All the attention is due to newly renovated building at 3300 North Dr. Martin Luther King Jr. Drive. Originally the building was owner to Dr. H. P. Haushaulter. In recent years it has stood vacant. In 2016 Bader Philanthropies announced they were moving from the 233 North Water Street in the Historic Third Ward to the present location in 53212. Denise Wooten of the Milwaukee Neighborhood News Service expressed her gratitude for a major foundation to make its headquarters in an impoverished area of the city. (Read Urban Milwaukee article here: https://urbanmilwaukee.com/2016/12/04/op-ed-foundations-move-to-central-city-is-admirable/)
The renovation has been complete for a few months now and the company is in full operation there. The choice for Bader Philanthropies to renovate a historic building makes historians like me thrilled. There are many properties with charm in this business district. Due to lack of investment in this area, for better or worse, the buildings stand true to their original condition. This new headquarters of Bader Philanthropies did not look so good before their arrived. Surely, someone could have demolished the site to build a new structure. Fortunately the building's foundation was in strong condition. Besides, there are plenty of vacant properties nearby (although sometimes it seems like developers are hungry for the demolitions).
In this case, the building was preserved, and in an excellent way. This building from 1927 is of interest to Tyjeski Terra Cotta Works because it features architectural terra cotta, likely from the Northwestern Terra Cotta Company. Furthermore, the glazed surfaces are pulsichrome.
Below, in my attempt to be Camilo José Vergara, depicted is the progress of the building between December 2016 to October 2018. In the first image, you can take note of the paneling covering the windows and doors, as well as the condition of the architectural terra cotta. On the pilasters was stained red paint. Metal spikes originally holding a metal signs were left to rust. Overall, the terra cotta was solid - but its surface was stained and lacked maintenance.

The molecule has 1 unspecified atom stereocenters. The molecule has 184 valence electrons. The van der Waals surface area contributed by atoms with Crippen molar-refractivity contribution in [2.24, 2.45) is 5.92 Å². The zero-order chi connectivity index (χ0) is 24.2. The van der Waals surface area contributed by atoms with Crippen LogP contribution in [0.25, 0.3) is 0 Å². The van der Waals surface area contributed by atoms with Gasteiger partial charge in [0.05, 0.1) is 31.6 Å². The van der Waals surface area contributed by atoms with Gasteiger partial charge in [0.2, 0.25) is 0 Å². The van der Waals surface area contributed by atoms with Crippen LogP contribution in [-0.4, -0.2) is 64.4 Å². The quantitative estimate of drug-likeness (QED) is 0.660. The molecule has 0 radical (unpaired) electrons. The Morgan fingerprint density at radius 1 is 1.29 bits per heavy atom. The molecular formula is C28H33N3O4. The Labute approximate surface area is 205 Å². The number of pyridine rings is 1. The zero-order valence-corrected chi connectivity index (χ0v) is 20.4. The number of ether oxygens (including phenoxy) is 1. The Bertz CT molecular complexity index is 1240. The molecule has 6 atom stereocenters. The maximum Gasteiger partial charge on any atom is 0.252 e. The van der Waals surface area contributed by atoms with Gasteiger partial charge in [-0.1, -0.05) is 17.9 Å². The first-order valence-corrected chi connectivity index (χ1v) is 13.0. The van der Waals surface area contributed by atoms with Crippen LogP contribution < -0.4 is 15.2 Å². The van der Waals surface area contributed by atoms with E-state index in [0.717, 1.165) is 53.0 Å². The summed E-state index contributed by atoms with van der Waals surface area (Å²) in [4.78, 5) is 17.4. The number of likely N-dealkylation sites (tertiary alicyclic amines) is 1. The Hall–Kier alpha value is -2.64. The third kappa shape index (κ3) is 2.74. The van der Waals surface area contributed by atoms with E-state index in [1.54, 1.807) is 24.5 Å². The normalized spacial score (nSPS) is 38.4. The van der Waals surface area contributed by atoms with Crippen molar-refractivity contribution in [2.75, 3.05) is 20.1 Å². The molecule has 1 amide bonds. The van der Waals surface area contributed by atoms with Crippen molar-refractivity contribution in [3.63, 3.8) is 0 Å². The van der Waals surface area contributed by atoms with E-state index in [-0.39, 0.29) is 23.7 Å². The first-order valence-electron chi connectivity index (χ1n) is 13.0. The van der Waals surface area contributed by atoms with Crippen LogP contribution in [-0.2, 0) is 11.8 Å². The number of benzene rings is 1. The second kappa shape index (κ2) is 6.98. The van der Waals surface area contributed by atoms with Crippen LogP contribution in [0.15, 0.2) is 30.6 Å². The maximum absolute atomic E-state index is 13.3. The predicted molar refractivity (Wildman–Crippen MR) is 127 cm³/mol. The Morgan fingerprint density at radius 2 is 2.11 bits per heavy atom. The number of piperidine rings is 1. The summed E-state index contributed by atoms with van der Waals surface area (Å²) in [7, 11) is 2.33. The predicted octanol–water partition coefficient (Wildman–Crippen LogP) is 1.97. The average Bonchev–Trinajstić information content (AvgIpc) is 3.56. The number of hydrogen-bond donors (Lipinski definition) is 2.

Today, all the original architectural terra cotta remains in place. And it has not looked this good for decades! The general contractor, JCP Construction, and the architects Uihlein Wilson Architects deserve an applause. It is better than I predicted when news came out in 2016. This renovation shall be a celebrated example of how a historic building with architectural terra cotta can be transformed into a new, contemporary space.
Other recent works in this area have included the Heart & Hope Apartments in 2010 and sculptures by Marina Lee. There are many historic buildings in this business district that could benefit from some investment. Hopefully builders can see the value of these buildings and how they have shaped the communities that call this place of Milwaukee home. All the while, there are vacant lots eager for new builds as well. This grand intersection is right off the interstate, making its location even more convenient for businesses. The diversity of properties is wide, hopefully, encouraging new businesses of different sizes to move to this area.
With a few corner-marts, a gas station, schools, apartments, a barbershop, a correctional institute, and now a non-profit philanthropy organization, the area could benefit from the development of restaurants, coffee shops, art galleries, and retail. The triangle park at the center of this intersection must really be activated to the neighborhood's advantage. On the north end of the area, a few new apartment buildings might increase demand and safety to the area as well.
Local terra-cotta buildings also include F. W. Woolworth 5 & 10 Cents store, an apartment building with Moravian tiles, and a mixed-use structure known as the Hollywood Building.
PAST ARTICLES ABOUT THE CONSTRUCTION OF THE HEADQUARTERS:
Tom Daykin and Bill Glauber, Journal Sentinel, August 3, 2016
Corrinne Hess, Biz Times, January 27, 2017
Bader Philanthropies, Press Release, UrbanMilwaukee, January 27, 2017
Edgar Mendez, Urban Milwaukee, February 1, 2017
Lauren Anderson, Biz Times, May 8, 2017
Daily Reporter, May 15, 2017